Selected Skirmishes: Free Traitors

Pat Buchanan's downsizing of America


Patrick Buchanan's shining moment came with the "hissy fit" thrown by the Republican Establishment after his victory in New Hampshire. He was devilishly gleeful that the mavens just couldn't peg this political maverick.

Let's see. On the one hand, Buchanan is running to the left of Clinton on trade, Wall Street bashing, and industrial policy as a substitute for marketplace competition. Buchanan's heartfelt critique of downsizing by remote corporate big shots is reminiscent of Michael Moore's 1990 docudrama Roger & Me, which pictured laid-off GM workers skinning rabbits while company brass dined at the country club. That part of Pat's message sounds a lot like socialism.

On the other hand, Buchanan is patriotic, isolationist, anti-immigrant, and clearly a bellicose defender of "America First." That's called nationalism. So, Buchananism is this odd mix: nationalism and socialism. Gee, that doesn't ring a bell, does it?

The central fraud that Buchanan commits is to inflame his followers with the false consciousness (as the Marxists used to say) that the perfectly rational and progressive changes of our time–globalization, computerization, and megacorporation downsizing–are perpetrated by an evil capitalistic elite assisted by hordes of greedy foreign agents.

The tumult in our corporate superstructures is a reality of the space and time we now occupy. Take the AT&T downsizing, the 40,000-layoff cause celebre. AT&T is the remnant of what was only recently a gargantuan, inefficient, government-protected monopoly. Thrust into the icy waters of creative destruction, it is now one of the most dynamic companies in the world, an international leader in telecommunications, and the most aggressive firm in the U.S. long-distance market–where prices have fallen 60 percent over the past decade. The gains for consumers–i.e., about 120 million workers in other industries–have been enormous.

The very technologies and efficiencies that AT&T has deployed to surf the market's competitive waves have exploded demand for auxiliary services. To wit: Internet software providers owe their physical network to the fiber-optic scaffolding hammered into place by AT&T and its long-distance rivals.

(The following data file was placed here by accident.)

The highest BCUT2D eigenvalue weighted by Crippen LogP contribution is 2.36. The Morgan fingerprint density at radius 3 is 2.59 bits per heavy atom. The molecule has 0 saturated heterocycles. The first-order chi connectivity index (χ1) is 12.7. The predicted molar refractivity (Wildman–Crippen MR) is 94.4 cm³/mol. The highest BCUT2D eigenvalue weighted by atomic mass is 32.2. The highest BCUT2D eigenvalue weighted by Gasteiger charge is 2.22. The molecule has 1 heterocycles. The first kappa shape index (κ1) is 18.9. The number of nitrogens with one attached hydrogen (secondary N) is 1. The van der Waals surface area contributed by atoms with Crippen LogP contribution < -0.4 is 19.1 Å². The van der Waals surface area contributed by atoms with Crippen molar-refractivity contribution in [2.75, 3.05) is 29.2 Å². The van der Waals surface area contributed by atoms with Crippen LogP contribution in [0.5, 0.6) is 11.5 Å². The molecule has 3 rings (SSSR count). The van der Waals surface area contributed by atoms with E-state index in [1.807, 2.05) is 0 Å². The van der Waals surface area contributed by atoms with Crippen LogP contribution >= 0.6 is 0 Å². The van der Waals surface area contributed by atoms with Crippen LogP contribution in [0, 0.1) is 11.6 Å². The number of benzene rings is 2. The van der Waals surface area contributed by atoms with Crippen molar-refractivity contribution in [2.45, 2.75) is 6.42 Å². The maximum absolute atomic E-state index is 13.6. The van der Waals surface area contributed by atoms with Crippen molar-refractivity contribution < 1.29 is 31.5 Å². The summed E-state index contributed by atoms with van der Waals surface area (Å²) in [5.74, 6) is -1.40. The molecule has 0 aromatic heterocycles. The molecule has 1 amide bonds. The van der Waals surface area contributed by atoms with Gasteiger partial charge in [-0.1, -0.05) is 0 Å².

Dynamic new markets combust from the rotting chemical compounds emitted by the old. The exodus of millions of workers from the farm sector earlier this century helped fuel the rise of the mighty industrial machine we call America.

The fact is that the current transition to the so-called Third Wave is robust, as our (middle-class) incomes are rising still. A recent Federal Reserve Bank study notes, "Economic doomsday stories have proliferated from superficial analyses based on aggreg ated wage and income statistics. A careful…examination of the data that takes into account just a few of the surrounding factors…brightens the picture of Americans' progress in living standards."

Indeed. When you toss in the rise in benefits, the decline in family size, and product-quality improvements, real median U.S. income is at record levels. "Baby boomers," writes The Washington Post's James K. Glassman, "have inflation-adjusted incomes that are 50 percent higher" than their parents.

Much of this gain has been achieved through corporate downsizing. Fortune 500 employment is substantially down since 1970–in absolute numbers–despite a 67 percent increase in U.S. jobs. Growing small and medium-sized firms are able to make better use of recycled talent. The food chain reverses: The little fishes are gorging on the killer whales.

Many have drowned in heroic attempts to rescue the big fish. Take Germany. Workers at large firms there have rights–they can't be tossed away like yesterday's news. Small problem: German companies never procreate. While the U.S. economy was hatching about 27 million new jobs (net) from 1979-1995, the Germans (not counting the annexation of East Germany) were roughly celibate. Today the U.S. unemployment rate stands at 5.8 percent compared to 10.3 percent in Deutschland. Employers there are using offshore labor, automation, temporary immigrants, and part-time employees to dodge the "tough" regulatory measures that those who feel the workers' pain are poised to enact here.

Robert Crandall, an economist at the Brookings Institution, notes that the save-jobs-via-regulation mentality is similar to "telling prospective employers that they must commit to hiring you for your entire working life, paying you an ever-increasing real wage." Wait by the phone, and choose wisely among your many offers.

Bob Dole, running for president of these United States, desperately needs to stand for something. Why not try principle as a campaign gimmick? Opposing both socialism and nationalism for the lofty reason that they would wreak havoc upon the average working stiff would be a pretty good place to start. And it would pin Pat Buchanan's suspiciously anti-American message to just its appropriate spot on the geopolitical spectrum.

Contributing Editor Thomas W. Hazlett (, an economist at the University of California at Davis, is a visiting scholar at the American Enterprise Institute.